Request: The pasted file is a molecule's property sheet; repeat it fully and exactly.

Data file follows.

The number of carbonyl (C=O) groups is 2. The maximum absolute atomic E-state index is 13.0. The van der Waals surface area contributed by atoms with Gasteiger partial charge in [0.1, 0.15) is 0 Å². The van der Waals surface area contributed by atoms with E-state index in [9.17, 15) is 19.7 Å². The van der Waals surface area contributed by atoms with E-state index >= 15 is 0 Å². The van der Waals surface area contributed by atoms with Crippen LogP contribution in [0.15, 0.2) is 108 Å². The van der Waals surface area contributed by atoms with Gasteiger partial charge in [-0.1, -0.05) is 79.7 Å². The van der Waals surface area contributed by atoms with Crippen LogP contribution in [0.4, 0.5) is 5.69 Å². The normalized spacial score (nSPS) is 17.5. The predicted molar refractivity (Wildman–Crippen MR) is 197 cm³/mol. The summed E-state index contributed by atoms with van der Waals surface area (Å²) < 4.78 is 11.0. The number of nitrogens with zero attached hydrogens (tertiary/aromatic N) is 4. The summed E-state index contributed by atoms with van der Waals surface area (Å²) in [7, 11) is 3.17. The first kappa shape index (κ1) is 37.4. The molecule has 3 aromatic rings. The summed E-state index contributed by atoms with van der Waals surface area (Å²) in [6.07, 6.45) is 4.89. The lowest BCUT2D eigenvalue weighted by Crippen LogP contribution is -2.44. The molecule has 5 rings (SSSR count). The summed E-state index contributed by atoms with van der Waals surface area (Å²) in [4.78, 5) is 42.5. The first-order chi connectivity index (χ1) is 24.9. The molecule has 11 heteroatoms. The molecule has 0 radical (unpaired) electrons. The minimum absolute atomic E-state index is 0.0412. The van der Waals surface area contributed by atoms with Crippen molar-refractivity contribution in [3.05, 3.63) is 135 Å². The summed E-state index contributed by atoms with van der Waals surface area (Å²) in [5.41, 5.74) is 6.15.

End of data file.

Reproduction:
The number of carbonyl (C=O) groups is 2. The maximum absolute atomic E-state index is 13.0. The van der Waals surface area contributed by atoms with Gasteiger partial charge in [0.1, 0.15) is 0 Å². The van der Waals surface area contributed by atoms with E-state index in [9.17, 15) is 19.7 Å². The van der Waals surface area contributed by atoms with E-state index >= 15 is 0 Å². The van der Waals surface area contributed by atoms with Crippen LogP contribution in [0.15, 0.2) is 108 Å². The van der Waals surface area contributed by atoms with Gasteiger partial charge in [-0.1, -0.05) is 79.7 Å². The van der Waals surface area contributed by atoms with Crippen LogP contribution in [0.4, 0.5) is 5.69 Å². The normalized spacial score (nSPS) is 17.5. The predicted molar refractivity (Wildman–Crippen MR) is 197 cm³/mol. The summed E-state index contributed by atoms with van der Waals surface area (Å²) < 4.78 is 11.0. The number of nitrogens with zero attached hydrogens (tertiary/aromatic N) is 4. The summed E-state index contributed by atoms with van der Waals surface area (Å²) in [7, 11) is 3.17. The first kappa shape index (κ1) is 37.4. The molecule has 3 aromatic rings. The summed E-state index contributed by atoms with van der Waals surface area (Å²) in [6.07, 6.45) is 4.89. The lowest BCUT2D eigenvalue weighted by Crippen LogP contribution is -2.44. The molecule has 5 rings (SSSR count). The summed E-state index contributed by atoms with van der Waals surface area (Å²) in [4.78, 5) is 42.5. The first-order chi connectivity index (χ1) is 24.9. The molecule has 11 heteroatoms. The molecule has 0 radical (unpaired) electrons. The minimum absolute atomic E-state index is 0.0412. The van der Waals surface area contributed by atoms with Crippen molar-refractivity contribution in [3.05, 3.63) is 135 Å². The summed E-state index contributed by atoms with van der Waals surface area (Å²) in [5.41, 5.74) is 6.15.